The number of air filters available at your local big-box hardware store are staggering. We know how easy it is to be overwhelmed by the vast selection. Just know, there is no “one size fits all” when it comes to finding the best HVAC air filter for your home.
The type of filter your need will depend on your lifestyle, location, and even health needs. Learn about the pros and cons of the most common air filters on the market.
How Many Different Types of Air Filters Are There?
Where there are far more than four filters on the market, these are the most used in residential settings:
- Fiberglass Filters
- Pleated Filters
- HEPA Filters
- UV Filters
There are a few important questions to ask yourself before choosing an air filter. First, how much do I want the filter to block? Do you have any long-haired pets in your home? Do you live close to a construction site or live with smokers? Each of these factors can play a role in choosing the best air filter for your home.
- Filters with a MERV rating between 1 and 4 can catch things like pollen, dust mites, household debris, and carpet fibers. These filters are normally found in window cooling units.
- Filters with a rating between 5 and 8 will catch everything listed above, as well as mold spores, pet hair and indoor air contaminates from things like fabric protector and hair spray. For home HVAC systems, we recommend your filter has a MERV rating of at least 5.
- Any filters with a MERV rating between 9 and 12 can catch everything listed between ratings 1 through 8. They can also trap lead dust, humidifier dust, and pollution from auto emissions. Filters with this rating are used in hospital laboratories.
- And finally, filters with a rating of 13 to 16 will filter bacteria, tobacco smoke, and sneeze particles in addition to everything else listed above. Filters in the range of 13 to 16 are used in hospitals and surgery rooms.
Fiberglass filters can be found almost anywhere. We understand why people are drawn to them. You can find them at your local drugstore and these filters are incredibly affordable, some are even under $2.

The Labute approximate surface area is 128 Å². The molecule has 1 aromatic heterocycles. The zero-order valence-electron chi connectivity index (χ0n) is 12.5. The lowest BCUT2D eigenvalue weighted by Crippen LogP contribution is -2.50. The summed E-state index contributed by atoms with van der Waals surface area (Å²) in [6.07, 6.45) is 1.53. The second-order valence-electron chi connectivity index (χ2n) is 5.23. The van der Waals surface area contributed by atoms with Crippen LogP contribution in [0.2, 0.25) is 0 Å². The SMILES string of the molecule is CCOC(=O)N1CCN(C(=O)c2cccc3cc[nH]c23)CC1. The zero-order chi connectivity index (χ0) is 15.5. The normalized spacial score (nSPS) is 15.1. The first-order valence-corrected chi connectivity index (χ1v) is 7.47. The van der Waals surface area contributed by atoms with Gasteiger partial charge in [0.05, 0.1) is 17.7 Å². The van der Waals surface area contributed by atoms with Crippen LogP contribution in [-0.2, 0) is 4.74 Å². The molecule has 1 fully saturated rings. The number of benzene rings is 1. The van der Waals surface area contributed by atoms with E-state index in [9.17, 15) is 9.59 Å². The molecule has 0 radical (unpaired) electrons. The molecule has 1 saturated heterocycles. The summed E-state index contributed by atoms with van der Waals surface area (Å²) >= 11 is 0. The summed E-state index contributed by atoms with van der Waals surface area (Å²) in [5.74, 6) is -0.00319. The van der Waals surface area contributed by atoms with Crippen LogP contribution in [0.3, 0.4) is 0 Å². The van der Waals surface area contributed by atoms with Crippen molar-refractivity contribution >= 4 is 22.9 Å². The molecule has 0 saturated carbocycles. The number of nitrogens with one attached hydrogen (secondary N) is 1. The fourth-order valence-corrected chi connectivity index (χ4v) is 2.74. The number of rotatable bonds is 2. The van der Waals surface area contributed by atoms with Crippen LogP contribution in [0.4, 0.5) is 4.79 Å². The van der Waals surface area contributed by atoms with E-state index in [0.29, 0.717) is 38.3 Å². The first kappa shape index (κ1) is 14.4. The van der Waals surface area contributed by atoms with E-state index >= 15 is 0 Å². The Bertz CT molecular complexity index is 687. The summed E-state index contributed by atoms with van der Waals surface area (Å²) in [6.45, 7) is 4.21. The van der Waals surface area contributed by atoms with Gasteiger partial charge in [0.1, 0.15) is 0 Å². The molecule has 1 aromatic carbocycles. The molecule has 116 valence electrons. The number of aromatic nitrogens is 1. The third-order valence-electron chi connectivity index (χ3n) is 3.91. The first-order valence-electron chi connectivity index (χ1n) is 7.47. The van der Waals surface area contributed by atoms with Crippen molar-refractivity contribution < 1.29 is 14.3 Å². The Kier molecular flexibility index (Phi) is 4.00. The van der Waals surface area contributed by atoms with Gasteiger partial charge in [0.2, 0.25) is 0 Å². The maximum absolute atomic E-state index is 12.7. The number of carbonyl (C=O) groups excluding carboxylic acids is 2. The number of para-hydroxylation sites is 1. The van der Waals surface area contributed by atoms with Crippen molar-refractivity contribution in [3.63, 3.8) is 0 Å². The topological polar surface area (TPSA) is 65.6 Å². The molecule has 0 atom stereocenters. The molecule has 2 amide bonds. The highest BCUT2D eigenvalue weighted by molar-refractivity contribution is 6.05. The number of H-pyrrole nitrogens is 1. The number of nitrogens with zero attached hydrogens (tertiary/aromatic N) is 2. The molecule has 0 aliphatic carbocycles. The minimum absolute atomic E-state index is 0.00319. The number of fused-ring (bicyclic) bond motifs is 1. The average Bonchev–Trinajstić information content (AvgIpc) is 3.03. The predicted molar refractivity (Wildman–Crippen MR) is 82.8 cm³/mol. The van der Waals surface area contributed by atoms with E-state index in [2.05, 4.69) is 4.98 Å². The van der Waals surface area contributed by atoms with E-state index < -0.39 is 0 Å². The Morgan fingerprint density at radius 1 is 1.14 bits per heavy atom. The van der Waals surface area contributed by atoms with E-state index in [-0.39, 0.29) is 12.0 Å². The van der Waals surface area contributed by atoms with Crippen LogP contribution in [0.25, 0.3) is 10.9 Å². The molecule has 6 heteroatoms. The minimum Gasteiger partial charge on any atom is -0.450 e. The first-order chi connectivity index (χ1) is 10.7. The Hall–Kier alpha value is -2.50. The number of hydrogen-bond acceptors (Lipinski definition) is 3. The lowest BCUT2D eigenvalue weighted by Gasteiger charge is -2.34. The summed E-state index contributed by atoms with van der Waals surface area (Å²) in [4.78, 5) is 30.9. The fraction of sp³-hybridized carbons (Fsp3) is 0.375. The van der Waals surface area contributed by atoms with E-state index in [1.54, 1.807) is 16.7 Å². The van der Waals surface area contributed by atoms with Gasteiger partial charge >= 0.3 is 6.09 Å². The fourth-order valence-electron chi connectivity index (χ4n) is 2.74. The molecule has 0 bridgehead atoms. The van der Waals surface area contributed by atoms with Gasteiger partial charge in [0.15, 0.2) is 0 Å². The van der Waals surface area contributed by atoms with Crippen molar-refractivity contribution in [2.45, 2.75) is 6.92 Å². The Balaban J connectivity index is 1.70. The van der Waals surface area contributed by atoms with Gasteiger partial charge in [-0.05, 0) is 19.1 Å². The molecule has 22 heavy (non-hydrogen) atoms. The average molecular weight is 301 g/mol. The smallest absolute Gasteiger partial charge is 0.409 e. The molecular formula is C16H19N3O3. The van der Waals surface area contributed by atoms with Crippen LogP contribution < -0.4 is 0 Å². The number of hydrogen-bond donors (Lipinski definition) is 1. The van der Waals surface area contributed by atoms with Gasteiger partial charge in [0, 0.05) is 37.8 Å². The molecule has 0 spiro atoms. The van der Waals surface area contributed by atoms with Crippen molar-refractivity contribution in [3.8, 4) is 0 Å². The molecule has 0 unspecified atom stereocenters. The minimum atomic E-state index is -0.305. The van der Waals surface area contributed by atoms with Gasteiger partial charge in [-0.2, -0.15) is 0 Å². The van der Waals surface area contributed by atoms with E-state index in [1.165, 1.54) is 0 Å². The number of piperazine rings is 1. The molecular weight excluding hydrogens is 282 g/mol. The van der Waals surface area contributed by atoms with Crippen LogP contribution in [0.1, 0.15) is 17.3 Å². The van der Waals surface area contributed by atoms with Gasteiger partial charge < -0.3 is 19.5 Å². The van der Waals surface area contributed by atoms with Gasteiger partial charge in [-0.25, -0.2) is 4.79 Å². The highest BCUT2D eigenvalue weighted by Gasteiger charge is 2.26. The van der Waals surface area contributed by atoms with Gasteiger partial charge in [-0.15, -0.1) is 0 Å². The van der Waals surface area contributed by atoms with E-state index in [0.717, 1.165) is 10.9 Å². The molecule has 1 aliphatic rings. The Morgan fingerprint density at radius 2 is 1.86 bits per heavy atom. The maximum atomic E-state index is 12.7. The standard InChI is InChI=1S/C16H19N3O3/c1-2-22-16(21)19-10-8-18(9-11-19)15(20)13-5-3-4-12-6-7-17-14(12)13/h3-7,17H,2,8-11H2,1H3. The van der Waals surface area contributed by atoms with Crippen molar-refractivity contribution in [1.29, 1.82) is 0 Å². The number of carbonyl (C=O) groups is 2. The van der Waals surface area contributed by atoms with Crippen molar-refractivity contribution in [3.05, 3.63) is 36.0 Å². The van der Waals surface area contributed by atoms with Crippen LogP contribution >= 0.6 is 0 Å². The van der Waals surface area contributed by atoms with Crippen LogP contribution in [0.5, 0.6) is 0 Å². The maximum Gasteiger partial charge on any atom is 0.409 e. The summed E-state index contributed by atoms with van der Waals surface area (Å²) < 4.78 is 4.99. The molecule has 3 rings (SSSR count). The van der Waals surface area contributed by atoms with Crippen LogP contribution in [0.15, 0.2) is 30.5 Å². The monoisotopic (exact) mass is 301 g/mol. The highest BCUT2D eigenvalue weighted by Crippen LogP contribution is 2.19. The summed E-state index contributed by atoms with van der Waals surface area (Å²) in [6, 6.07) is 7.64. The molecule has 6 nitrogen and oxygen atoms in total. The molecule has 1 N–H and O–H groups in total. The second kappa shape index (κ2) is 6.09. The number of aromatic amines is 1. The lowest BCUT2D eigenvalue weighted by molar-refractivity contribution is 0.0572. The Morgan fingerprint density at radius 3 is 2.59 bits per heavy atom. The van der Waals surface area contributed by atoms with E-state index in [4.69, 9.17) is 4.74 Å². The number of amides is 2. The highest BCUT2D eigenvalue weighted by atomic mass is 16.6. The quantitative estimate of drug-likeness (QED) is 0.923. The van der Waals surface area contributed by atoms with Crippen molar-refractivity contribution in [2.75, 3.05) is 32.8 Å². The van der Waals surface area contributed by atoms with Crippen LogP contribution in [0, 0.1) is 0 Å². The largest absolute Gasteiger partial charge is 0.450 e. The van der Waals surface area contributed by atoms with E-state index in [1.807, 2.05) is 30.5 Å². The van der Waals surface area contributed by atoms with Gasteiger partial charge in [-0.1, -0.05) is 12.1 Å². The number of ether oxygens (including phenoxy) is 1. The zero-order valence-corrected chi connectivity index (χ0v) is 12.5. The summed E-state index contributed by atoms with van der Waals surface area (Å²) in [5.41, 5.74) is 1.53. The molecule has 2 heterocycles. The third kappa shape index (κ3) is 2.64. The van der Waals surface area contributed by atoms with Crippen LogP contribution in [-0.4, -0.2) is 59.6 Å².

However, in this instance, you get what you pay for.
The most basic fiberglass air filters fall between 2 and 4 on the MERV scale. Meaning they can easily catch things like lint and dust. If you live with asthma or allergies, we recommend staying away from a fiberglass filter.
Also, the fiberglass filters are cheap, but they can cost more in the long run. Fiberglass filters need to be changed almost every 30 days. This means that you’re buying a cheaper filter at a higher frequency. A more expensive filter does not need to be replaced as often.
The next filter on our list, the pleated filter, is truly the MVP of the filter world. These filters are rated between 5 and 12. They also have a wide price range. A simple or basic pleated filter can be sold for $5 to $10, while a high-end pleated filter can be $150.
We mentioned that fiberglass filters may need to be changed every month. We can’t say the same for pleated filters. These filters can last up to 6 months.
We recommend changing your air filter at least twice per year. Once in the spring before it’s time to turn on the AC and once in the fall before you start up the furnace.
HEPA (High-Efficiency Particulate Air) filters don’t actually have a MERV rating. The reason being that they are so strong they don’t even register on the MERV scale.
They are made of fiberglass strands that are wound incredibly tight and then pleated. This means HEPA filters can trap up to 99.9% of indoor air contaminates, including viral and bacterial particles.
Though HEPA filters are the strongest on the market, it’s important to know that not every home needs a filter this strong. A vast majority of Los Angeles homes would do just fine with a pleated filter. We recommend a HEPA filter in homes where someone has extreme allergies or asthma.
Since HEPA filters are so strong, they can be larger and more expensive than your average filter. This is another reason we don’t recommend them for the average homeowner. Another caveat is that HEPA filters are so big they can’t fit into most normal air filter compartments. If you believe you need a HEPA filter, speak with an HVAC expert.
We see the term “UV filters” used a lot, but it’s inaccurate. The best way to describe this air filtration method is a UV light paired with an HVAC filter.
When the two come together and join forces, your home can have the cleanest air possible. If your HVAC system is too small for a HEPA filter, or HEPA filters are too expensive, we recommend UV lights.
When used for HVAC, UV lights target and essentially “zap” unwanted particles out of the air. This means they essentially band together, become too heavy, and fall out of the treated air being aimed towards your home.
However, you need both a filter and a UV light if you’re doing down this path. The air filter pulls out any large particles while the UV light does the rest of the air “scrubbing.”